THE INVISIBLE F-117 – HOW IT WAS SHOT DOWN
On 29 March 1999, the Yugoslav media published a story headlined titled "Sorry, we thought you were invisible" that spread round the world.
A few hours after midnight on 24 March 1999, NATO commenced military action against Yugoslavia. Tomahawk missiles and laser-guided bombs were launched against military bases and communications centres.
The bombardment of selected targets continued for several nights and NATO experts were convinced that the Yugoslav air defence had been destroyed.
What followed came as a surprise.
In the night of 27 March an F 117 took off from the NATO base at Spangdahlem in Germany to carry out a military action in Yugoslavia.
About 40 km before the Yugoslav-Croatian border it was detected by a radar dating from the 1970’s, and a few minutes later the F 117A was shot down by Yugoslav air-defence at Budjanovci about 45 km to the northwest of Belgrade.
The official US military explanation was that the F117 had technical trouble.
Yugoslav and some French and German newspapers reported later that two more F 117 had been damaged and made emergency landings in Bosnia.
A few hundred flights in the first Gulf war 1991 without any trouble, and some military operations in Central America confirmed the superiority of the plane. The US Air Forces bought 54 planes in the first phase at a cost of $40 million each.
The shooting down of the plane in Yugoslavia was a big shock and a blow to American pride.
F117 was developed under highest possible degree of secrecy, with the US government investing enormous funds to make it invisible to radar.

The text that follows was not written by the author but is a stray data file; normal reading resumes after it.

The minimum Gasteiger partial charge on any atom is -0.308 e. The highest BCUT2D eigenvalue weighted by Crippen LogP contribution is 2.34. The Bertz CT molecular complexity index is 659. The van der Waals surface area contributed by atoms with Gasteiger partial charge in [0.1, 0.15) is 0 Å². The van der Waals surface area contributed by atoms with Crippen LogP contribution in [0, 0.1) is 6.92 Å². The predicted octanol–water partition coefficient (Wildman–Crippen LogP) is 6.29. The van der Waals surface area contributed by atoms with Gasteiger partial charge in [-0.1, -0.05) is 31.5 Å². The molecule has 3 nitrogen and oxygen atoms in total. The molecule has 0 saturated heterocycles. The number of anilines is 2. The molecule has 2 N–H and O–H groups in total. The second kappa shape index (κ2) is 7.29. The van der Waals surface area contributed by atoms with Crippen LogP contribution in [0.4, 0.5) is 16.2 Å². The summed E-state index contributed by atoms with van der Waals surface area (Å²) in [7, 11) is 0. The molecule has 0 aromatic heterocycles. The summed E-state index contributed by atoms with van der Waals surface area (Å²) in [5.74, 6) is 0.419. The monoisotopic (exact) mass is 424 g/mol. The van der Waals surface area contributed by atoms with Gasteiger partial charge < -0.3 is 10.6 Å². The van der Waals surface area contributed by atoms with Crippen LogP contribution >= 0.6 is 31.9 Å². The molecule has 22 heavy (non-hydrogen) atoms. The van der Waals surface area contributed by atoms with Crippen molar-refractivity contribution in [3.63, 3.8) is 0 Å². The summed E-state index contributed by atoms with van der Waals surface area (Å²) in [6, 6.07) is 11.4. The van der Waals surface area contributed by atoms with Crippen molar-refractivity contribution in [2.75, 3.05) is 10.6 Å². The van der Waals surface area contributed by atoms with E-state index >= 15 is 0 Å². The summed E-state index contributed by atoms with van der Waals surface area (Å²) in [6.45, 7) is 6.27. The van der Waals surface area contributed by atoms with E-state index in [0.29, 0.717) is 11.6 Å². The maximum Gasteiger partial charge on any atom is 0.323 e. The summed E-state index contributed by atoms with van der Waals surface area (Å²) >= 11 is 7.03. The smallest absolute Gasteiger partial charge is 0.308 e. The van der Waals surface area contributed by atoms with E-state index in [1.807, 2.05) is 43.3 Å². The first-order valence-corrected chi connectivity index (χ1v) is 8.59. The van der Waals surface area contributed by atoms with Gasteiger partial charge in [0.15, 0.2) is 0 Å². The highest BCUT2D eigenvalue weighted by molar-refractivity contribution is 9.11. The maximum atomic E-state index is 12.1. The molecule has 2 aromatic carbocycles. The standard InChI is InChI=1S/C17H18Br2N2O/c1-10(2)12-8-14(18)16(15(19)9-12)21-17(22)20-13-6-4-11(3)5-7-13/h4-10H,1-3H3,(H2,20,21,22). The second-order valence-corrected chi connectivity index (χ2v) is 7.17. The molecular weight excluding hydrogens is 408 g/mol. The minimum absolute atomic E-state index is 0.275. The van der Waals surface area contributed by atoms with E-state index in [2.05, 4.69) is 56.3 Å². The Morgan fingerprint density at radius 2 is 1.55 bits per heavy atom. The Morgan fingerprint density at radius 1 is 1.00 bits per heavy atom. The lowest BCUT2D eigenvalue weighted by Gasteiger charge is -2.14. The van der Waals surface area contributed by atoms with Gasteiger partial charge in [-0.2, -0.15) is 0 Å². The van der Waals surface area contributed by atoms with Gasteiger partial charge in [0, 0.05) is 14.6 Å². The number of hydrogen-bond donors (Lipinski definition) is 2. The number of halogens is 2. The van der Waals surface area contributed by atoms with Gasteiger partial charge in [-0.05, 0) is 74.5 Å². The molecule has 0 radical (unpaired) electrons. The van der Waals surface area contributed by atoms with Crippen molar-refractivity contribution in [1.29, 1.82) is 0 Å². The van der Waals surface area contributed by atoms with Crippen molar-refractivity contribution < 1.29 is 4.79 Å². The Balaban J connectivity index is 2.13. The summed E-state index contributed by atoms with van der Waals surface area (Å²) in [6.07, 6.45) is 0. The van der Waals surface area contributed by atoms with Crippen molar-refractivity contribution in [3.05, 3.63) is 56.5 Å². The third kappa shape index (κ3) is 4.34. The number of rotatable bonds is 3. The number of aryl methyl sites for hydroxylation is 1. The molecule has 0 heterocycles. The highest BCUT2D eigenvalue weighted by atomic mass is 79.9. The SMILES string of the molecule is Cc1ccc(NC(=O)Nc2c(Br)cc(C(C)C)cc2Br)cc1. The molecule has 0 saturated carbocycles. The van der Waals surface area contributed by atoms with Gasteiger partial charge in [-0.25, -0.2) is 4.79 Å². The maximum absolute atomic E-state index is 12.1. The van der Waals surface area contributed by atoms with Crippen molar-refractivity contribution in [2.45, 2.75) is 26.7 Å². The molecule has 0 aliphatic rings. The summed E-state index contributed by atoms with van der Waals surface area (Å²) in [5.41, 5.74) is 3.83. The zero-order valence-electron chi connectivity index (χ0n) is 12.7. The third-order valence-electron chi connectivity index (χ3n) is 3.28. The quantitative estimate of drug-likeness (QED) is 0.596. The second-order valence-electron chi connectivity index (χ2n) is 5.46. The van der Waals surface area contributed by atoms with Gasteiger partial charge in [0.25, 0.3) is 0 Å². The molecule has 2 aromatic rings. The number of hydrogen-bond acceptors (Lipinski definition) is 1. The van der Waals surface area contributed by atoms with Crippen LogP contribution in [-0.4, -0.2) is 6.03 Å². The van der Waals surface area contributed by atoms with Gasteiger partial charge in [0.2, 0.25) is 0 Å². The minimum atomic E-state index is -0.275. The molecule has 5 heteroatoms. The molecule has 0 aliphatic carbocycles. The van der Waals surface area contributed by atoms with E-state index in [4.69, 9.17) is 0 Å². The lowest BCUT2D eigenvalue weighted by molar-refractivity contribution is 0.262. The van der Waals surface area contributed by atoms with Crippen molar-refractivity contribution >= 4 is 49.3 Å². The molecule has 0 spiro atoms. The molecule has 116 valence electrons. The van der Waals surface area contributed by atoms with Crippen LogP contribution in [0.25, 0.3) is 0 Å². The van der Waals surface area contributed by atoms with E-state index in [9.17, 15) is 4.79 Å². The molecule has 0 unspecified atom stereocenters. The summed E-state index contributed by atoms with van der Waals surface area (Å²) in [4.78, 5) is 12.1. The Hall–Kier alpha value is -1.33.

The author has collected data for more than three years from the army experts, military magazines, Internet, acquaintances from Serbia, and eyewitnesses of the event. All the technical data was checked by two radar experts, one from France and one from Slovenia.
The article first describes the principle of operation of the radar.
Then the methods of hiding the aircraft from radar are explained.
The size comparison radar cross-section for the airplanes B 52, F-16 and F 117 aircraft is given, clearly showing a considerable reduction of the radar cross-section surface for F 117.
Further reduction of the received signal scattered from the aircraft was achieved by the so-called stealth technique in which a coating of special material, known as microwave absorber, is applied to the aircraft. The material absorbs some EM waves and transforms them into the heat.
The different types of absorbers and their method of working are given.
The author obtained a complete coated piece of fuselage and wing and had the ICP-OES spectroscopic chemical analysis made. The analysis showed a multi-layer coat structure on a ferromagnetic basis.
Measurements of the extent of absorption of the EM waves against different frequencies were made and are shown in the figure. The results are surprising.
Another table shows the strength of radar signals scattered from F 117 by military air surveillance radars at various frequency ranges, with the figures for the minimum detectable signal included for all radars described.
In the next graph the visibility of the F117 for different radars is given.
Then the types of radars Yugoslavia had in 1999 at the time of the attack are described.
The aircraft were detected at the distance more than 40 km from the radar, and a few minutes later it was shot down, about 45 km to the northwest of Belgrade. The pilot was later rescued by helicopter. An eyewitness statement shows how it happened.
- Experience gained by using it in the "Gulf War" and in the South America cannot be the reference for success of this weapon elsewhere.
-The F 117 was never invisible to radar and will thus become an easier target for the air defence, since owing to their non-aerodynamic shape they travel at lower speeds and are less agile than other modern aircraft.
- I feel sure that at least the Russian and the Chinese armies know very well the response to the "invisible F-117 ".
The complete technical analysis comprises 16 pages, 16 332 characters, 11 figures and 4 tables. If you are interested in obtaining a copy of the complete article please send the following message:
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